Former Massachusetts Governor to run in Democratic primaries

Deval Patrick officially announces entry into 2020 presidential campaign.

Ben Ariel,

Deval Patrick
Deval Patrick

Former Massachusetts Governor Deval Patrick on Thursday officially announced a late-entry 2020 presidential campaign, less than three months before the Iowa caucuses and New Hampshire primary, reports CNN.

"In a spirit of profound gratitude for all the country has given to me, with a determination to build a better, more sustainable, more inclusive American Dream for the next generation, I am today announcing my candidacy for President of the United States," Patrick said in a video on his official website.

The announcement is a stark reversal for Patrick, who decided in December 2018 not to run for president, citing in a Facebook post the "cruelty of our elections process" and the impact it would have on those close to him.

Since that decision, however, Patrick has expressed regret for not getting into the race earlier this year and began seriously weighing a presidential campaign weeks ago, according to CNN.

He began telling friends and allies in calls on Wednesday that he had made a decision to join the race, aware of the challenges awaiting his candidacy, yet also seeing promise in the unsettled nature of the primary fight.

In his announcement video, Patrick signaled his intention to offer optimism over strict progressive ideology, presenting himself as a candidate who will strive to unify deep divisions in the country. His words echoed similar strains from several of his new rivals.

"I admire and respect the candidates in the Democratic field. They bring a richness of ideas and experience and a depth of character that makes me proud to be a Democrat," Patrick said. "But if the character of the candidates is an issue in every election, this time is about the character of the country."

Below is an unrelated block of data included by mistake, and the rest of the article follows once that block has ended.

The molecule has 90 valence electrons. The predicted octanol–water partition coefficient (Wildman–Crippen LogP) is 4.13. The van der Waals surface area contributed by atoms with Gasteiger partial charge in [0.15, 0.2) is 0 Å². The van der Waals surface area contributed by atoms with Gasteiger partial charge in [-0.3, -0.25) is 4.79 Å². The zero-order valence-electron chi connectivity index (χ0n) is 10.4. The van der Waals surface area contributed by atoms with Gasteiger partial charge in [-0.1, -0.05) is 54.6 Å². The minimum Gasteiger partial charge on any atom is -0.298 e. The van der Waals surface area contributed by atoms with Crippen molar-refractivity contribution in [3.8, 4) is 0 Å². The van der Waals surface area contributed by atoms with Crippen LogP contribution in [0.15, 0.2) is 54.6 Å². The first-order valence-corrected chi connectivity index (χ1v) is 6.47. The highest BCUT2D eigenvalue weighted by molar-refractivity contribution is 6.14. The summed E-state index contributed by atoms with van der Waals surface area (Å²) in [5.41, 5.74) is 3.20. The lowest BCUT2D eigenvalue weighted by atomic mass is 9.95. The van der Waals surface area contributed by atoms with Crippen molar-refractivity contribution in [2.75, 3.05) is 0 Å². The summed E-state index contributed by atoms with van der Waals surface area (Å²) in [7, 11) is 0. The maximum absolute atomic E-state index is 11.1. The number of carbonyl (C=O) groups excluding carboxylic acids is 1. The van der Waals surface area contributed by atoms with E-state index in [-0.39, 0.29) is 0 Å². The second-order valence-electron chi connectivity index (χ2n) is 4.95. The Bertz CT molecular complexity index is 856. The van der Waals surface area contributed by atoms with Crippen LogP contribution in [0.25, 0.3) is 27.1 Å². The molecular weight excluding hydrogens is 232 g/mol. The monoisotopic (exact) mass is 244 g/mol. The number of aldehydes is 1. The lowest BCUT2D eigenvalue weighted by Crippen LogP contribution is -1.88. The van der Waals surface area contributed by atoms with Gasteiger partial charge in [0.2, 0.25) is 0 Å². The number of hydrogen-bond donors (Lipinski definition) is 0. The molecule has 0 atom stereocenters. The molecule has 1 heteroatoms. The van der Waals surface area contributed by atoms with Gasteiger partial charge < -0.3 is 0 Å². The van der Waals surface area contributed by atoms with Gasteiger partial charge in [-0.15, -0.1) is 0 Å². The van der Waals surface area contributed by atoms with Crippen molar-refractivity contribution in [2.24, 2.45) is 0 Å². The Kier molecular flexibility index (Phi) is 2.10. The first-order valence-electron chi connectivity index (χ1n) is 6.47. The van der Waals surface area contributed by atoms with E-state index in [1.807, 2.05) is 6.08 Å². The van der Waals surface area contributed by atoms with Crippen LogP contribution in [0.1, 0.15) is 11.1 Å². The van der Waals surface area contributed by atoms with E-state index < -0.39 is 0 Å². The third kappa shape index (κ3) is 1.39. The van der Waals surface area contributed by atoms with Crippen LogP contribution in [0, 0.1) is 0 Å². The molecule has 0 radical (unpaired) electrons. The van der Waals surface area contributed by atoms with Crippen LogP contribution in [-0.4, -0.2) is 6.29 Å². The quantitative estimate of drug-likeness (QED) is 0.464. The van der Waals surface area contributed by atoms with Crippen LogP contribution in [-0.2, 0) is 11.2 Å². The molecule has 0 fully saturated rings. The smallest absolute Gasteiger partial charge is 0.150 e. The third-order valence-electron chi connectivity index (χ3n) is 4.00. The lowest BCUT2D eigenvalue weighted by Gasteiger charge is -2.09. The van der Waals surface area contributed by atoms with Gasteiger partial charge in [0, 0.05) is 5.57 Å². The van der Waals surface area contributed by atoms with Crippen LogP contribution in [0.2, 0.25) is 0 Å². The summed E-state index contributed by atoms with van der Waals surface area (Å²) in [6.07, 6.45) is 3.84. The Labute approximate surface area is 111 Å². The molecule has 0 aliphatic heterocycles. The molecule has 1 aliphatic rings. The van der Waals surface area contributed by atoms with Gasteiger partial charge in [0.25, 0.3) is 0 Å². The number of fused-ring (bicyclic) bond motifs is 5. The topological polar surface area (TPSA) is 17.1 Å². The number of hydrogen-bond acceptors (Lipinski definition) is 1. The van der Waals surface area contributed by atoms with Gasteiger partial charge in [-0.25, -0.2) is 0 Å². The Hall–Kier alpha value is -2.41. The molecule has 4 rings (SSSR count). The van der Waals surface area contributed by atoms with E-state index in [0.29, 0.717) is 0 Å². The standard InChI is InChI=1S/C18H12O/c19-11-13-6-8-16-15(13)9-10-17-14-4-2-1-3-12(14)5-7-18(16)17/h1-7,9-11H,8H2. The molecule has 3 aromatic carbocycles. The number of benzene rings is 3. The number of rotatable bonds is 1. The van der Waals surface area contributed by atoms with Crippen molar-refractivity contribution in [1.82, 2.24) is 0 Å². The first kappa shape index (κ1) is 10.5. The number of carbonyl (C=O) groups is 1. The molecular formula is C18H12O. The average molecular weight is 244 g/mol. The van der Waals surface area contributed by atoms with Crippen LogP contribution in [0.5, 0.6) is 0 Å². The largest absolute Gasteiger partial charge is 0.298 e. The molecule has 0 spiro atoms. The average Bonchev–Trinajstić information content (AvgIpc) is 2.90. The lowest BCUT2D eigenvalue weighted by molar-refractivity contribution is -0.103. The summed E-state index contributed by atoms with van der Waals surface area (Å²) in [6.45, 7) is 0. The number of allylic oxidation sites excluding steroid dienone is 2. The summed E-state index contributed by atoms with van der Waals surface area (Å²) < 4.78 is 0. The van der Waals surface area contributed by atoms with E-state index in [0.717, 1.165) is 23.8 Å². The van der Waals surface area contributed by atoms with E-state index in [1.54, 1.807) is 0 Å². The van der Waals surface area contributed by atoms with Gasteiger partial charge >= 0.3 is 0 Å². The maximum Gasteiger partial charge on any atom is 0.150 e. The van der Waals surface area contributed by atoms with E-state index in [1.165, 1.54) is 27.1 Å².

"This time is about more than removing an unpopular and divisive leader, as important as that is, but about delivering instead for you," he added.

Patrick's entry follows the entry of former New York Mayor Michael Bloomberg into the race. The changing plans of Patrick and Bloomberg are stinging indictments of the current candidate field, especially former Vice President Joe Biden.

After announcing his bid on Thursday, Patrick traveled to New Hampshire to file his papers for the primary there with the secretary of state's office, his first official step in getting on primary ballots. Patrick described the moment as "extraordinarily humbling, sober and exciting moment all at once."

Patrick later told reporters that Biden's campaign "misses the moment" because it is centered on the idea that "if we just get rid of... the incumbent we can go back to doing what we used to do."

Patrick said Trump successfully made the case in 2016 that "establishment politics isn't working well enough for most people" and that both Bernie Sanders in 2016 and Barack Obama in 2008 made a similar case that "is still true" to this day.

Patrick's work in the private-sector may create a political hurdle for his candidacy, particularly a job in 2015 he took at Bain Capital. The Boston-based private investment firm that became a liability to the 2012 presidential run of Republican Mitt Romney, another former Massachusetts governor and now a US Senator from Utah.

Even before he made his candidacy official, several liberal activists blasted Patrick's work at the firm. It could hang over him as he is entering a race where frontrunner Democrats have cast wealthy and powerful interests as the enemy of progressive policies.

Patrick last year defended his work at Bain Capital, telling CNN, "I've never taken a job where I've left my conscience at the door, and I haven't started now."